OC James Daniels, Iowa

6’3” – 306 lbs. – 5.25

Profile: 

  • Started two of fourteen games at left guard as a true freshman, then eleven and twelve at center in each of the two subsequent seasons, respectively. Declared for the draft early and is just twenty years old.

 Positives: 

  • Has a solid build for a pro lineman on the inside; very thick, with a bubble butt. Scheme- and position-versatile prospect who has played both center and guard and should have no trouble in either an inline or zone blocking scheme. Very athletic blocker who was often asked to pull and has the explosiveness and short-area quickness to get to the edge and lead the way for ballcarriers. Capable of crossing an opponent’s face and hooking them. Climbs to the second level with ease. Has a good work rate and tries to stick with his man through the whistle. Plus balance; doesn’t lunge or overextend himself and rarely ends up on the ground. Keeps his feet churning after contact. Powerful hands to turn defenders out of the hole. Handles power easily in pass protection. Gets good extension in pass protection and can play from his seat. Very advanced for his age.

Negatives:

  • Thicker than he is tall or long. Doesn’t generate a ton of push in the run game. Can struggle to square up opponents. Overruns the spot at times when attempting to secure blocks on the move, whether at the second level or in space generally. Gets more upright the further he gets from his starting position. Could be a little bit more aggressive in terms of seeking out opponents to block in pass protection; too many pass snaps where he doesn’t engage opponents. Temperament leaves a little bit to be desired; gives plenty of effort but isn’t a particularly nasty player and doesn’t always finish his blocks. Drew nine penalties over the past two seasons. Underwent knee surgery prior to the 2016 season, then missed two games that year with a knee injury and one game as a senior, so medical flags could affect draft stock.

Summary:

  • Polished, scheme-versatile prospect who comes from a program with an excellent reputation for producing NFL offensive linemen, preparing them for the types of concepts and blocking assignments they’ll be asked to handle at the pro level. Has an impressive combination of bulk and athleticism which should allow him to start sooner rather than later at either guard or center, but may be a slightly better fit for the latter. Appears on track to go in either the first or second round.

OL Will Clapp, Louisiana St.

6’5” – 314 lbs. – 5.39

Profile: 

  • Redshirted, then started the subsequent season at right guard (one start coming on the left side). Flipped to left guard for his sophomore campaign, then played center as a junior before declaring for the draft.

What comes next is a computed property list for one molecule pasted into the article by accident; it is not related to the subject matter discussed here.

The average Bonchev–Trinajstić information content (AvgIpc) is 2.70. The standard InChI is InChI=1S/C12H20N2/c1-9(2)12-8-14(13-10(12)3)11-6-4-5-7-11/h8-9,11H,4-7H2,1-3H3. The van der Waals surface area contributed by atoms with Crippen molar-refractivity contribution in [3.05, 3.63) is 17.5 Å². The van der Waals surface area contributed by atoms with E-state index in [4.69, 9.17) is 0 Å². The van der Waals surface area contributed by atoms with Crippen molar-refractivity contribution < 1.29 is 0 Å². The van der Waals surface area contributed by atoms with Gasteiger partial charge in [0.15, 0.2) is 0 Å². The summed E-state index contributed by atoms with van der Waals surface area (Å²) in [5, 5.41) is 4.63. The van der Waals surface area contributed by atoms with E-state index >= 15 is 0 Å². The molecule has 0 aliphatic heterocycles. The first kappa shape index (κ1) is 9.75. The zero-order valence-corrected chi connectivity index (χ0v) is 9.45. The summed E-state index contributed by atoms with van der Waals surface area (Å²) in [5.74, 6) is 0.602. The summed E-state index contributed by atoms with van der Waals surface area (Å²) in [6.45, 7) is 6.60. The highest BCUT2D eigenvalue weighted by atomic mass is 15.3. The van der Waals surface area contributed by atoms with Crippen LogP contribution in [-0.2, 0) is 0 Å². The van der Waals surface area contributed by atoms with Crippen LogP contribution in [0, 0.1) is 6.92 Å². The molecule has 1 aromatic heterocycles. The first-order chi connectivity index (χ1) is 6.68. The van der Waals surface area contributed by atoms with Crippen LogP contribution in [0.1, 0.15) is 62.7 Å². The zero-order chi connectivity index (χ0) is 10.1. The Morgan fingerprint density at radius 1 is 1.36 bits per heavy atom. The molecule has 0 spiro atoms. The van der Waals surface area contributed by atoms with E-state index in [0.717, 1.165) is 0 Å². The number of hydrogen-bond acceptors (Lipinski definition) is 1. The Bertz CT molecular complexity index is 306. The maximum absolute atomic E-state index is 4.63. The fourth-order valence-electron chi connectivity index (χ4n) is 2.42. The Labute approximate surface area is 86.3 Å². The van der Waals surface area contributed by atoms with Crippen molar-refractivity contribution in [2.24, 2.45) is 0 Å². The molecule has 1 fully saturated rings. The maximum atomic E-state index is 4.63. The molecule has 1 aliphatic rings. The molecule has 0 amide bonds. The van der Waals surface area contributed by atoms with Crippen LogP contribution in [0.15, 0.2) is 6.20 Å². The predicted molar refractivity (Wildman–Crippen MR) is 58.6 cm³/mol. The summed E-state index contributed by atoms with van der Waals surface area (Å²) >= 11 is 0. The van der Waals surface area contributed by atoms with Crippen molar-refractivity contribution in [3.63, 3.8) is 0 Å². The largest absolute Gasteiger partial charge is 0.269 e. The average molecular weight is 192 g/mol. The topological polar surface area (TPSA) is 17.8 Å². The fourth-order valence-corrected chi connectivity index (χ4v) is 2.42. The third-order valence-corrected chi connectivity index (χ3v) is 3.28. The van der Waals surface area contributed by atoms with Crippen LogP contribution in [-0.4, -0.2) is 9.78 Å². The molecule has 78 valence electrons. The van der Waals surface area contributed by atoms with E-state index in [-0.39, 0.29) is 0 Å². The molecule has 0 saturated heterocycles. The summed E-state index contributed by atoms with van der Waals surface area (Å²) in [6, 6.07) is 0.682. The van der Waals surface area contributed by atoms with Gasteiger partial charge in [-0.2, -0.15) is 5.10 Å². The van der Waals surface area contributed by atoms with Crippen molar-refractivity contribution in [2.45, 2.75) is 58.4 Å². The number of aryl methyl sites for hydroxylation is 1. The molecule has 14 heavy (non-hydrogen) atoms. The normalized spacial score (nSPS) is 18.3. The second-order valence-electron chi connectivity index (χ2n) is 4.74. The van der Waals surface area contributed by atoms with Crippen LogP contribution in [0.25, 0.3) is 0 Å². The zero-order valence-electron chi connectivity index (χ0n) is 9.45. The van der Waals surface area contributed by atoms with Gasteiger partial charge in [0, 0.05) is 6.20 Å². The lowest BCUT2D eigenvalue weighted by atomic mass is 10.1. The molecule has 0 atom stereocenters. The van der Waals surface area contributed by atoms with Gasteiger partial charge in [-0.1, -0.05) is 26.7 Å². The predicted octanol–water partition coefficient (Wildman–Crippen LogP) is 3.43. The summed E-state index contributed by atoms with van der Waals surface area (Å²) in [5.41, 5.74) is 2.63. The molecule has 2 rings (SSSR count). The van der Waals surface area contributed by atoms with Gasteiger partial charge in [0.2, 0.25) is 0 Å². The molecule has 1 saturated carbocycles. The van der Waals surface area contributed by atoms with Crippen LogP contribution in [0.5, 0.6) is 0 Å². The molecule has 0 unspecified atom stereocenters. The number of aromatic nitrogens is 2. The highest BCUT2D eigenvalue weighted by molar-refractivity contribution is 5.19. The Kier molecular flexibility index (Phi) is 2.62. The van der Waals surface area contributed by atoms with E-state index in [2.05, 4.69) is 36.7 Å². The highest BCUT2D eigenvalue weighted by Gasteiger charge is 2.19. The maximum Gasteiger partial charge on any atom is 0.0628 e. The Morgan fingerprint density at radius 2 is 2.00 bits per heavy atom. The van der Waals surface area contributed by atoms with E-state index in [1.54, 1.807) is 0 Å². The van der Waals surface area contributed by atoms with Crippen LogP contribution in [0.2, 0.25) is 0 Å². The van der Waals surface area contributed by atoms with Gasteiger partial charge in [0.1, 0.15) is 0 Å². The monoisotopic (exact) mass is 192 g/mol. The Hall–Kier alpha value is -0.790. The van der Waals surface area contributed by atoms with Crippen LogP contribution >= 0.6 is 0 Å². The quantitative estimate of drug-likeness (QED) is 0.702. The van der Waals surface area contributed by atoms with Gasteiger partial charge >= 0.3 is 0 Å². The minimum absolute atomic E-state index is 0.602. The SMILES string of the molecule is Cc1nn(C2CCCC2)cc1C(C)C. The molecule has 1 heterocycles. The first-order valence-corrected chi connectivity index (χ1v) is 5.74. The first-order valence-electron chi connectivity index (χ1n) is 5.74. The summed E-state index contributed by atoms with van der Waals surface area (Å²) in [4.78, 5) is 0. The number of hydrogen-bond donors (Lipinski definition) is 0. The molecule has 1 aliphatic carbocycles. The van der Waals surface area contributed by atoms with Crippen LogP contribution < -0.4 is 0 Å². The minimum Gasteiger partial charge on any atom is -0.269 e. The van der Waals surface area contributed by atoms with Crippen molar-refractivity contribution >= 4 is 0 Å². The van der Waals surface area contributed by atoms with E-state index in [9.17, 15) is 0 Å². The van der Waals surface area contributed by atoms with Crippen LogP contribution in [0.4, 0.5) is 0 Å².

Positives:

  • Big, thickly-built interior lineman with very good size; really looks the part of a pro lineman. Comes with three seasons of SEC starting experience and spent a season at each of three interior positions. Size makes him a big obstacle. Able to get some extension with his arms, with a strong grip to sustain. Was asked to pull to both sides and gives good effort, although his athleticism makes it difficult for him to reach targets. Keeps his head on a swivel in pass protection. Able to handle power with ease given his thick, strong build. Has a strong enough punch that he can knock opponents off-balance or to the ground when helping a teammate. Versatility could allow him to begin his career as a swing reserve.

Negatives:

  • Overall technique can get sloppy. Tends to play a little bit high and consequently doesn’t generate as much push as a player with his size probably should; more of a wall-off blocker. Marginal athlete without much lateral or short-area quickness. Struggles to line up opponents at the second level, often overrunning a spot or failing to reach it. Can lapse into throwing his body into opponents rather than using his arms to engage them, especially when he’s on the move. In pass protection, is somewhat susceptible to opponents running around him because he’s unable to mirror effectively. Will probably be scheme-limited to playing in a power-based offense.

Summary:

  • Made a reasonable decision to forego his senior season in order to declare for the draft, as he had already accumulated three years of SEC starting experience at three different positions. Has a pro-ready build and enough power to mix it up on the interior, but as it stands, has a somewhat sloppy game and probably lacks the type of athleticism to play in a zone scheme, even if he was asked to pull somewhat frequently at the college level. Looks like a third day pick who will be asked to begin his career as a swing reserve and might have a little bit more upside if he can clean up his technique.